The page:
Help keep MLK dream at forefront
The cover of this year’s January-February issue of Smithsonian magazine delivers the message “1968: The Year That Shattered America.”
Like Time Books’ 2008 publication “1968: The Year That Changed the World,” Smithsonian examines the 12-month period a half-century ago that many people who were alive back then continue to remember rightly as being more than just a year.
Rather, they liken it to an era — a very troubling era.
The cover of Time’s book carries reference to the unsettledness of that time, delivering the message “War abroad, riots at home, fallen leaders.”
Today honors one of those fallen leaders, the Rev. Dr. Martin Luther King Jr., the chief spokesperson for nonviolent activism in the Civil Rights Movement, who was cut down by a sniper’s bullet on April 4, 1968, as he stood on the balcony of a motel in Memphis, Tenn.
The federal holiday Martin Luther King Jr. Day, commemorating King’s birthday, was observed for the first time in January 1986. Unfortunately, the holiday, despite being a fitting tribute to King, still, by itself, lacks the capacity to depict fully what he was able to accomplish in the battle against racial discrimination in federal and state law.
Nevertheless, today provides an important window for Americans to reflect on what this country might be like in 2018 if King and others who shared his determination had not been so persistent in their efforts — if they had backed away, rather than continue to work on behalf of their worthy cause.
Understandably, after King’s death there was logical uncertainty about what the future might hold. As it turned out, much would be accomplished over the next half-century in terms of making King’s well-documented dream of achieving racial equality reality.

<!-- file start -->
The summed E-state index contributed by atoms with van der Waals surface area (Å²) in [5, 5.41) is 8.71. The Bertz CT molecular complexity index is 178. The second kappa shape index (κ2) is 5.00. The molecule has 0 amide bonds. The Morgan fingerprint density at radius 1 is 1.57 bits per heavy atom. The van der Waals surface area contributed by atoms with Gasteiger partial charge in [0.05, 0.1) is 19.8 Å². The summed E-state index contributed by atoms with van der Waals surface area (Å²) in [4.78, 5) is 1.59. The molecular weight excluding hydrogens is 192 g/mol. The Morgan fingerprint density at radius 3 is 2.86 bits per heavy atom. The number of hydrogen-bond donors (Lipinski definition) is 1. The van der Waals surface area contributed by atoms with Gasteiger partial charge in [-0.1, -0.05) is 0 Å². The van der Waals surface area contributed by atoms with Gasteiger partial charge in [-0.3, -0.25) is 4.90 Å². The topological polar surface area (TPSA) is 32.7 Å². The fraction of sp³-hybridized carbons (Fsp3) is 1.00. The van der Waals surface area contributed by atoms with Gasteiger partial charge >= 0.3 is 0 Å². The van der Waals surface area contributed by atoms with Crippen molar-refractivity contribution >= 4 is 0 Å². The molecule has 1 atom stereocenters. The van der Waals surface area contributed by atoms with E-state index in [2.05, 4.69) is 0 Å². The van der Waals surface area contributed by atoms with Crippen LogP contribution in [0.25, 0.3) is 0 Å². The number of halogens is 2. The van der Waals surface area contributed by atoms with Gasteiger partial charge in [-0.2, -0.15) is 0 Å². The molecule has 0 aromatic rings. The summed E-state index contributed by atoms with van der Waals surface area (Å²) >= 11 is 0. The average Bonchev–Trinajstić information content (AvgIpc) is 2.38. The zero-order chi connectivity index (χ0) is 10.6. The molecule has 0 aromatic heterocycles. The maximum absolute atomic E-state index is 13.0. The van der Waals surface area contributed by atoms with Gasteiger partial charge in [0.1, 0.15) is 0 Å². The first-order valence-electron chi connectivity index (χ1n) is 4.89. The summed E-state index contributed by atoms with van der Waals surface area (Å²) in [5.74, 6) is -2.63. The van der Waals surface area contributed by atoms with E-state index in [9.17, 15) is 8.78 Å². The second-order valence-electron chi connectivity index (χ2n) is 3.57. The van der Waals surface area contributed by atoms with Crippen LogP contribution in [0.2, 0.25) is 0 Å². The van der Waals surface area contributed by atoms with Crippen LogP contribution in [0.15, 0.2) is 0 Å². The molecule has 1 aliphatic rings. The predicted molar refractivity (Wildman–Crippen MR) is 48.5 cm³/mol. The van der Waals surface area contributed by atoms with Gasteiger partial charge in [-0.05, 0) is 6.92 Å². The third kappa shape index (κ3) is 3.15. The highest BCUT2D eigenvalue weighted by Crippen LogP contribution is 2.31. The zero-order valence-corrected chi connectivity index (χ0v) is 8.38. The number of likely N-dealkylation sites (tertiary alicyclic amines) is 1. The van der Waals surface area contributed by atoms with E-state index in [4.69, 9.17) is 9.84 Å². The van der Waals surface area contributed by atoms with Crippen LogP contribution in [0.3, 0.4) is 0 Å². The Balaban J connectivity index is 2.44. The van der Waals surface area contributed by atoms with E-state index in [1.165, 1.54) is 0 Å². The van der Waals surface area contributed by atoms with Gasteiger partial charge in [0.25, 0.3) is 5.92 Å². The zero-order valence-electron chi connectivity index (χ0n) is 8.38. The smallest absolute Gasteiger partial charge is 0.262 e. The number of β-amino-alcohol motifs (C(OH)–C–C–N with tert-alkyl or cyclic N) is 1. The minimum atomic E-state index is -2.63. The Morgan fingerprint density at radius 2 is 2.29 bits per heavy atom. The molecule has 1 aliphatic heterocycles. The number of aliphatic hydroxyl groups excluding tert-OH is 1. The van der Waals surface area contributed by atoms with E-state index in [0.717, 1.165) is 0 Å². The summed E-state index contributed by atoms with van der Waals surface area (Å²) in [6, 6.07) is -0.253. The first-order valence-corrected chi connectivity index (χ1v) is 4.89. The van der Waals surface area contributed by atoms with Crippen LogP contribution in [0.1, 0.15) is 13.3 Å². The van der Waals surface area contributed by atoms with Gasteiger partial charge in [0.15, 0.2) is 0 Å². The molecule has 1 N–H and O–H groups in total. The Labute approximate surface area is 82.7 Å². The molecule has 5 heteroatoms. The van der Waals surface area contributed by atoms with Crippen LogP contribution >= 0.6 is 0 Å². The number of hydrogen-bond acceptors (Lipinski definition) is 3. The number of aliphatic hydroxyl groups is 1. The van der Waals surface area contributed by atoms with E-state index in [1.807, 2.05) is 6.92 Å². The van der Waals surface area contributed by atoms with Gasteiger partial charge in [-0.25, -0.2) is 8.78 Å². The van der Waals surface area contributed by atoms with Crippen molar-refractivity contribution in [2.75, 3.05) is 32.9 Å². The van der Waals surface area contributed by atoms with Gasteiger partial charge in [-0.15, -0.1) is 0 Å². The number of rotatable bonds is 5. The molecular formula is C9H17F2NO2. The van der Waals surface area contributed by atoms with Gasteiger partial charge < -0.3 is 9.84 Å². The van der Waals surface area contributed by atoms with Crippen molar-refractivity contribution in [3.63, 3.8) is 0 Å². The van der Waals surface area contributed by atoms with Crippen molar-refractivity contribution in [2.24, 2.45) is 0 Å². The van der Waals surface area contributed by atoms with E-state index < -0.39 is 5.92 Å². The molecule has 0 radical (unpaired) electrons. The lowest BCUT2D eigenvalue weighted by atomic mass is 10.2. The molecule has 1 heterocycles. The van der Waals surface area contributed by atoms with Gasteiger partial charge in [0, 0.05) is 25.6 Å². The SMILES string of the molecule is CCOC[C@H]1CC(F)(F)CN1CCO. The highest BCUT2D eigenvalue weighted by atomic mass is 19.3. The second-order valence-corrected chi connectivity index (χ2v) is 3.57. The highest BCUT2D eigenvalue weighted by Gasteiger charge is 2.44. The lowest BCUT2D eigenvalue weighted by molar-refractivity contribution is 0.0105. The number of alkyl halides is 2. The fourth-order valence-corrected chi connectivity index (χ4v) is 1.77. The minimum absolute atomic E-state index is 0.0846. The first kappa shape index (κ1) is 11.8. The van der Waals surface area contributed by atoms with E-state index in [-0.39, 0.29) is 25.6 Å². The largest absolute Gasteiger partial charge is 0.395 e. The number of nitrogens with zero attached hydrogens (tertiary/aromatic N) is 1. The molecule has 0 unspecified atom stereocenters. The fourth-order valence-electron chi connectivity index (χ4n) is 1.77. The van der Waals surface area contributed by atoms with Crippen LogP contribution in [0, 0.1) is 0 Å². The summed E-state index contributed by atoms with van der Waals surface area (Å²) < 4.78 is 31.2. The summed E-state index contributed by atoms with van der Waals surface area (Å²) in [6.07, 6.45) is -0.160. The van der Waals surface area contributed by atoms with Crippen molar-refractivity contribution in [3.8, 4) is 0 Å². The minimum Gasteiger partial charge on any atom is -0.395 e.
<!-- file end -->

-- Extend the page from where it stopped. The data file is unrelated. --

However, that task still hasn’t been completed, and even some happenings in Washington last week allude to that.
Like Dallas, Texas, after President John F. Kennedy’s assassination in November 1963, Memphis and its residents dealt with shock and shame after King’s murder there. But the historian Michael K. Honey, author of “Going Down Jericho Road: The Memphis Strike, Martin Luther King’s Last Campaign,” told Ted Conover, who wrote the Smithsonian article, how Memphis was able to overcome its feelings of culpability.
Honey observed how Memphians replaced shock and shame with commemoration of King’s death as part of the legacy of the civil rights movement. Still, in his article, Conover remembers that some people alive 50 years ago, recognizing the terrible scope of King’s death, regarded April 4, 1968, as “the day hope died.”
Fortunately, hope didn’t really die, even though the ugly face of racism still reveals itself at times, as it did during that infamous confrontation in Charlottesville, Va., last year.
“The Memphis Strike” to which Honey refers in his book title was a Memphis sanitation workers’ strike that’s still remembered as an example of powerless African-Americans standing up for themselves — and King supporting their efforts.
Time’s book correctly observes that King’s assassination robbed America of one of its greatest moral leaders.
On this day honoring him, it’s appropriate to ponder what additional positive impacts King might have had — on the civil rights and other fronts — if his life had not been snuffed out so prematurely in that year and that era that many people prefer not to remember kindly.